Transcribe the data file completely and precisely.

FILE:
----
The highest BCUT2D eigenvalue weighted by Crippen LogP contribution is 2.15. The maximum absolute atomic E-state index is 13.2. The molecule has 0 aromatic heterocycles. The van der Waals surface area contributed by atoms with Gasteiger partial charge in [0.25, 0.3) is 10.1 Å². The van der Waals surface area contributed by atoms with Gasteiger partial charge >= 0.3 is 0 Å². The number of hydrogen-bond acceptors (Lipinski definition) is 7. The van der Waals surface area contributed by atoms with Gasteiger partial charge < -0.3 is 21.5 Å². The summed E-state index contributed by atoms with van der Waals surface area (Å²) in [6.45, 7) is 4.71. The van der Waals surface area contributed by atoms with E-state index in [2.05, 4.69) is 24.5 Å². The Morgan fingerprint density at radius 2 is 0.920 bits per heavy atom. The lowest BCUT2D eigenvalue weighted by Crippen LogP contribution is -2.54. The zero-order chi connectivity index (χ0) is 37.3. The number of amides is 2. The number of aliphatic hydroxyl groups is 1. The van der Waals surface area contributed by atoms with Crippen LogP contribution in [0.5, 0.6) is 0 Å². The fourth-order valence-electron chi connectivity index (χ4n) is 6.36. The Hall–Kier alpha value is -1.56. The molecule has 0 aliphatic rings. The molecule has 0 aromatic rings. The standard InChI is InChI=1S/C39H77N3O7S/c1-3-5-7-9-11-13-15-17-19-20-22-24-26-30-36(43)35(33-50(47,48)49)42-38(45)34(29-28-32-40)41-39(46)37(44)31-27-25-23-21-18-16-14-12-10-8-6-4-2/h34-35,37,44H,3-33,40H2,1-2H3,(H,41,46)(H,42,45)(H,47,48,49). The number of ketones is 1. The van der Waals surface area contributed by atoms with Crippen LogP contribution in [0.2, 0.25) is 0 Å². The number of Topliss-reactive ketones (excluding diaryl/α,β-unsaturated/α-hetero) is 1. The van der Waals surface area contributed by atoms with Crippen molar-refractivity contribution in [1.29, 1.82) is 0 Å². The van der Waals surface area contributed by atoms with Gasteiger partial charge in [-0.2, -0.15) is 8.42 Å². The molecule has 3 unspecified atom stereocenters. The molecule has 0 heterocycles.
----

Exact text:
The highest BCUT2D eigenvalue weighted by Crippen LogP contribution is 2.15. The maximum absolute atomic E-state index is 13.2. The molecule has 0 aromatic heterocycles. The van der Waals surface area contributed by atoms with Gasteiger partial charge in [0.25, 0.3) is 10.1 Å². The van der Waals surface area contributed by atoms with Gasteiger partial charge >= 0.3 is 0 Å². The number of hydrogen-bond acceptors (Lipinski definition) is 7. The van der Waals surface area contributed by atoms with Gasteiger partial charge < -0.3 is 21.5 Å². The summed E-state index contributed by atoms with van der Waals surface area (Å²) in [6.45, 7) is 4.71. The van der Waals surface area contributed by atoms with E-state index in [2.05, 4.69) is 24.5 Å². The Morgan fingerprint density at radius 2 is 0.920 bits per heavy atom. The lowest BCUT2D eigenvalue weighted by Crippen LogP contribution is -2.54. The zero-order chi connectivity index (χ0) is 37.3. The number of amides is 2. The number of aliphatic hydroxyl groups is 1. The van der Waals surface area contributed by atoms with Crippen LogP contribution in [0.5, 0.6) is 0 Å². The fourth-order valence-electron chi connectivity index (χ4n) is 6.36. The Hall–Kier alpha value is -1.56. The molecule has 0 aliphatic rings. The molecule has 0 aromatic rings. The standard InChI is InChI=1S/C39H77N3O7S/c1-3-5-7-9-11-13-15-17-19-20-22-24-26-30-36(43)35(33-50(47,48)49)42-38(45)34(29-28-32-40)41-39(46)37(44)31-27-25-23-21-18-16-14-12-10-8-6-4-2/h34-35,37,44H,3-33,40H2,1-2H3,(H,41,46)(H,42,45)(H,47,48,49). The number of ketones is 1. The van der Waals surface area contributed by atoms with Crippen LogP contribution in [0.2, 0.25) is 0 Å². The number of Topliss-reactive ketones (excluding diaryl/α,β-unsaturated/α-hetero) is 1. The van der Waals surface area contributed by atoms with Crippen molar-refractivity contribution in [1.29, 1.82) is 0 Å². The van der Waals surface area contributed by atoms with Gasteiger partial charge in [-0.2, -0.15) is 8.42 Å². The molecule has 3 unspecified atom stereocenters. The molecule has 0 heterocycles.